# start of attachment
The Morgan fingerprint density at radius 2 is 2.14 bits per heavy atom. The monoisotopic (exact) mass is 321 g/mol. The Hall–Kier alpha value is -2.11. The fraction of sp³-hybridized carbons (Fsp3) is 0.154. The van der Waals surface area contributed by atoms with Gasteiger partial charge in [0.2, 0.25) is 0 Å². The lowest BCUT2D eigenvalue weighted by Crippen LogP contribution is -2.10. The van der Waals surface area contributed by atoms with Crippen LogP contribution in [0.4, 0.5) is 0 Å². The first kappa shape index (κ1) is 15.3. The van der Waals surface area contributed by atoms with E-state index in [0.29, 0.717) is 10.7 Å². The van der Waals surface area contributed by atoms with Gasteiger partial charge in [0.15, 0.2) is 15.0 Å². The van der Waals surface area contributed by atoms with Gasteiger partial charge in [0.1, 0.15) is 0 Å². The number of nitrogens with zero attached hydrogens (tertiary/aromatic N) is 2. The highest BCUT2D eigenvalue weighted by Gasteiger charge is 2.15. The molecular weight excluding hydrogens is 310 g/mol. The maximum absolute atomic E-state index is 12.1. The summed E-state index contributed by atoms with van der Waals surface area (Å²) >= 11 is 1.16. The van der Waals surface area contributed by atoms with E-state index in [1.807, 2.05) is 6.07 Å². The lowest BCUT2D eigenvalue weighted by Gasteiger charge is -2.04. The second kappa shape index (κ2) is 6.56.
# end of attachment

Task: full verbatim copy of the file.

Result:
The Morgan fingerprint density at radius 2 is 2.14 bits per heavy atom. The monoisotopic (exact) mass is 321 g/mol. The Hall–Kier alpha value is -2.11. The fraction of sp³-hybridized carbons (Fsp3) is 0.154. The van der Waals surface area contributed by atoms with Gasteiger partial charge in [0.2, 0.25) is 0 Å². The lowest BCUT2D eigenvalue weighted by Crippen LogP contribution is -2.10. The van der Waals surface area contributed by atoms with Crippen LogP contribution in [0.4, 0.5) is 0 Å². The first kappa shape index (κ1) is 15.3. The van der Waals surface area contributed by atoms with E-state index in [0.29, 0.717) is 10.7 Å². The van der Waals surface area contributed by atoms with Gasteiger partial charge in [0.15, 0.2) is 15.0 Å². The van der Waals surface area contributed by atoms with Gasteiger partial charge in [0.1, 0.15) is 0 Å². The number of nitrogens with zero attached hydrogens (tertiary/aromatic N) is 2. The highest BCUT2D eigenvalue weighted by Gasteiger charge is 2.15. The molecular weight excluding hydrogens is 310 g/mol. The maximum absolute atomic E-state index is 12.1. The summed E-state index contributed by atoms with van der Waals surface area (Å²) >= 11 is 1.16. The van der Waals surface area contributed by atoms with E-state index in [1.807, 2.05) is 6.07 Å². The lowest BCUT2D eigenvalue weighted by Gasteiger charge is -2.04. The second kappa shape index (κ2) is 6.56.